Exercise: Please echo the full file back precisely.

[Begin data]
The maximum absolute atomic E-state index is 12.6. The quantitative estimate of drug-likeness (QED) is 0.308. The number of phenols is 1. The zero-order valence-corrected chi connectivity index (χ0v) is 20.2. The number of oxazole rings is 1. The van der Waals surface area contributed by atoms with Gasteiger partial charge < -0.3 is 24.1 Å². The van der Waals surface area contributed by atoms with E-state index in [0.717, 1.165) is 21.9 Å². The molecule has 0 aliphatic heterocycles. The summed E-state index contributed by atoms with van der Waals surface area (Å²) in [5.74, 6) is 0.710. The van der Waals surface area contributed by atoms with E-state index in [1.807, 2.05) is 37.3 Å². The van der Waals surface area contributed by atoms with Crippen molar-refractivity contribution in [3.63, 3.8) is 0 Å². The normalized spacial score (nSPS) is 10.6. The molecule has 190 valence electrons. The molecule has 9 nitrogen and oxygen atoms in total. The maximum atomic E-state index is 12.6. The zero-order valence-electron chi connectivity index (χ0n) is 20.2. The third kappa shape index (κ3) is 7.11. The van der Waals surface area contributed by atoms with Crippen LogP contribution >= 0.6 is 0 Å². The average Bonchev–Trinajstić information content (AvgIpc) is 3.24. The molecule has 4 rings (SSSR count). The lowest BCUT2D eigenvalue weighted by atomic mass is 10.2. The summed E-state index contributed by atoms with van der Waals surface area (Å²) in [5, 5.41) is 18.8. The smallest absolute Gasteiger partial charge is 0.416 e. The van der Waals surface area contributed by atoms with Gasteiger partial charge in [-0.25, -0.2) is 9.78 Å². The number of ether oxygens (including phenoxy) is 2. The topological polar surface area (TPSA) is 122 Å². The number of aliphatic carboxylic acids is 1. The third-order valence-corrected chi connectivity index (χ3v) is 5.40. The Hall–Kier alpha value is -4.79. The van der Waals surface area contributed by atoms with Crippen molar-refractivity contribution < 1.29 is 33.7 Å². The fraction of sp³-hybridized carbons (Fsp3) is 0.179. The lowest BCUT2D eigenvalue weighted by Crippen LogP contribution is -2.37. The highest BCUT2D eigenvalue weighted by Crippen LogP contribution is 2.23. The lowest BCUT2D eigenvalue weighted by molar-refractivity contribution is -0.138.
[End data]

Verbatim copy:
The maximum absolute atomic E-state index is 12.6. The quantitative estimate of drug-likeness (QED) is 0.308. The number of phenols is 1. The zero-order valence-corrected chi connectivity index (χ0v) is 20.2. The number of oxazole rings is 1. The van der Waals surface area contributed by atoms with Gasteiger partial charge < -0.3 is 24.1 Å². The van der Waals surface area contributed by atoms with E-state index in [0.717, 1.165) is 21.9 Å². The molecule has 0 aliphatic heterocycles. The summed E-state index contributed by atoms with van der Waals surface area (Å²) in [5.74, 6) is 0.710. The van der Waals surface area contributed by atoms with E-state index in [1.807, 2.05) is 37.3 Å². The van der Waals surface area contributed by atoms with Crippen molar-refractivity contribution in [3.63, 3.8) is 0 Å². The normalized spacial score (nSPS) is 10.6. The molecule has 190 valence electrons. The molecule has 9 nitrogen and oxygen atoms in total. The maximum atomic E-state index is 12.6. The zero-order valence-electron chi connectivity index (χ0n) is 20.2. The third kappa shape index (κ3) is 7.11. The van der Waals surface area contributed by atoms with Crippen LogP contribution >= 0.6 is 0 Å². The average Bonchev–Trinajstić information content (AvgIpc) is 3.24. The molecule has 4 rings (SSSR count). The lowest BCUT2D eigenvalue weighted by atomic mass is 10.2. The summed E-state index contributed by atoms with van der Waals surface area (Å²) in [5, 5.41) is 18.8. The smallest absolute Gasteiger partial charge is 0.416 e. The van der Waals surface area contributed by atoms with Gasteiger partial charge in [-0.25, -0.2) is 9.78 Å². The number of ether oxygens (including phenoxy) is 2. The topological polar surface area (TPSA) is 122 Å². The number of aliphatic carboxylic acids is 1. The third-order valence-corrected chi connectivity index (χ3v) is 5.40. The Hall–Kier alpha value is -4.79. The van der Waals surface area contributed by atoms with Crippen molar-refractivity contribution < 1.29 is 33.7 Å². The fraction of sp³-hybridized carbons (Fsp3) is 0.179. The lowest BCUT2D eigenvalue weighted by Crippen LogP contribution is -2.37. The highest BCUT2D eigenvalue weighted by Crippen LogP contribution is 2.23. The lowest BCUT2D eigenvalue weighted by molar-refractivity contribution is -0.138.